So that's a wrap for 2019: the "year of delivery" for the Labour/NZ First coalition. How much actually got delivered and what key issues are left to focus on in 2020?
Jacinda Ardern certainly delivered leadership in some very dark times and shone on the international stage. But what about policy changes that could actually fix our biggest problems?
There is no doubt that 2019 was a busy year for both the Government and Opposition, but that doesn't translate into progress. Some of this Government's work has been well thought through, but some resembled being busy for the sake of it. Just take a look at the Public Service reforms, or the "ban" on foreign donations that turned out to leave many loopholes.
What have been the substantial achievements and disappointments? And what state is the playing field in for 2020? Let's start with the positive stuff.
The biggest achievement of the year has to be the proposed freshwater reforms. Minister David Parker has become this Government's Steven Joyce, quietly toiling behind the scenes and delivering on the meaty issues.
Much of the focus has lain on tackling climate change and reducing emissions, particularly agricultural emissions. The Zero Carbon Act is no doubt a step forward, providing a plan to deliver the zero carbon goal. However, this Government has made little meaningful progress on actually reducing emissions. The only thing it can agree on is planting trees.
The impact of the freshwater proposals — if adopted — would swamp any other environmental changes.
They would prompt the biggest shift in land use since Roger Douglas removed all subsidies in 1984. The big challenge is implementation, the details of which are still fairly murky.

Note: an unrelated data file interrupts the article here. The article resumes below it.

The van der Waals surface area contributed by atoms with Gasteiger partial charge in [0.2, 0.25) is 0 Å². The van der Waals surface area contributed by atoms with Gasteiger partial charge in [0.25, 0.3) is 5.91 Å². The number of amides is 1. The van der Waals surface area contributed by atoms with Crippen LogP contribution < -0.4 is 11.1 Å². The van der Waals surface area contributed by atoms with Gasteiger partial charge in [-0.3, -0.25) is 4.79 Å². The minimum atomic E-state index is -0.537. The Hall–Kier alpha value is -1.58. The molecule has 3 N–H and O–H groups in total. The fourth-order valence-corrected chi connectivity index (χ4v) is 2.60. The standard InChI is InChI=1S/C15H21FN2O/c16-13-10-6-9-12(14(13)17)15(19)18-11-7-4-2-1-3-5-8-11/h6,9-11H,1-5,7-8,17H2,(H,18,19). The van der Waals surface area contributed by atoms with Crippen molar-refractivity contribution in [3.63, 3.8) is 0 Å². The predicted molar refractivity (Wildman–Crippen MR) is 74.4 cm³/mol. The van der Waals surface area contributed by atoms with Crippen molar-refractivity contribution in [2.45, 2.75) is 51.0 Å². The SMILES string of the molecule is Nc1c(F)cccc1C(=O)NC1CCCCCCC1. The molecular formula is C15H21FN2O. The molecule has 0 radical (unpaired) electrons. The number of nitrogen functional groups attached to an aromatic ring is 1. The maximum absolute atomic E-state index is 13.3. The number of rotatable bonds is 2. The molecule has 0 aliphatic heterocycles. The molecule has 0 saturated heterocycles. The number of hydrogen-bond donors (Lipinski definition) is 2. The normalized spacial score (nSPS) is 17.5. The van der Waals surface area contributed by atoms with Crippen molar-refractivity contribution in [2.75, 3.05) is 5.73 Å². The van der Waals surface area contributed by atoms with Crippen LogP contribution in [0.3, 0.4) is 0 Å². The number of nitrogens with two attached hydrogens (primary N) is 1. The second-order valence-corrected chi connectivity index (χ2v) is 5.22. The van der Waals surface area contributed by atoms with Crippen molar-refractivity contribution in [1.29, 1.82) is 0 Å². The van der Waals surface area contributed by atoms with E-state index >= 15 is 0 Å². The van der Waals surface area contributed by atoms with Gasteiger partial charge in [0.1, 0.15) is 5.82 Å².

There have been many other small steps forward. For example, there have been positive moves to reduce waste, though frustratingly slow and piecemeal given the size of the challenges involved. And of course, the year of delivery ended on a high with a promise to bolster infrastructure spending. But the devil is in the detail and the big question remaining is whether this Government will honour its promise to take the politics out of infrastructure, or whether it will follow the lead of National's Roads of National Significance.
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The Government backing down on the Capital Gains Tax has to top the table here. This was the flagship policy of the Labour/Green campaign in 2017. NZ First claimed to kill it, but the more likely explanation was that it died a death from a thousand cuts. The moment the "family home" exemption was decreed, the policy was doomed to be frustratingly complex and deliver little change.
A close second has to be KiwiBuild. This policy was ill conceived and doomed to fail. Labour's weak response was that it would rather do something than nothing. At the very least, it was forced to confront the problems with our tax and planning systems, which it plans to get around with an Urban Development Bill.
Shame we don't all have the power to do that.
The final disappointment is simply the lack of clarity on so many other issues. Many education reforms lack crucial details. And immigration has been an absolute mess.
The big issues for election year
So what will be the key battlegrounds for 2020?
Electoral donations, trust, and accountability are likely to feature strongly. NZ First's situation appears to be terminal on this count, but Winston has proved many wrong before.
The Government will probably do enough to satiate the demands of most voters on health, education, and the environment. Only those who realise the full scale of the challenge we face on climate change will be motivated to vote on this issue alone.
No doubt National will push its line on the economy and cost of living. However, the main drain on people's pockets is the cost of housing and National's record offers little to crow about on that front.
Given that the Government's two greatest disappointments stem from our overinflated property market, this is likely to be the most open ground for 2020. Kiwis are sick of politicians' failure to deliver. I predict this'll be where the public will be most open to new ideas.
• Geoff Simmons is leader of The Opportunities Party.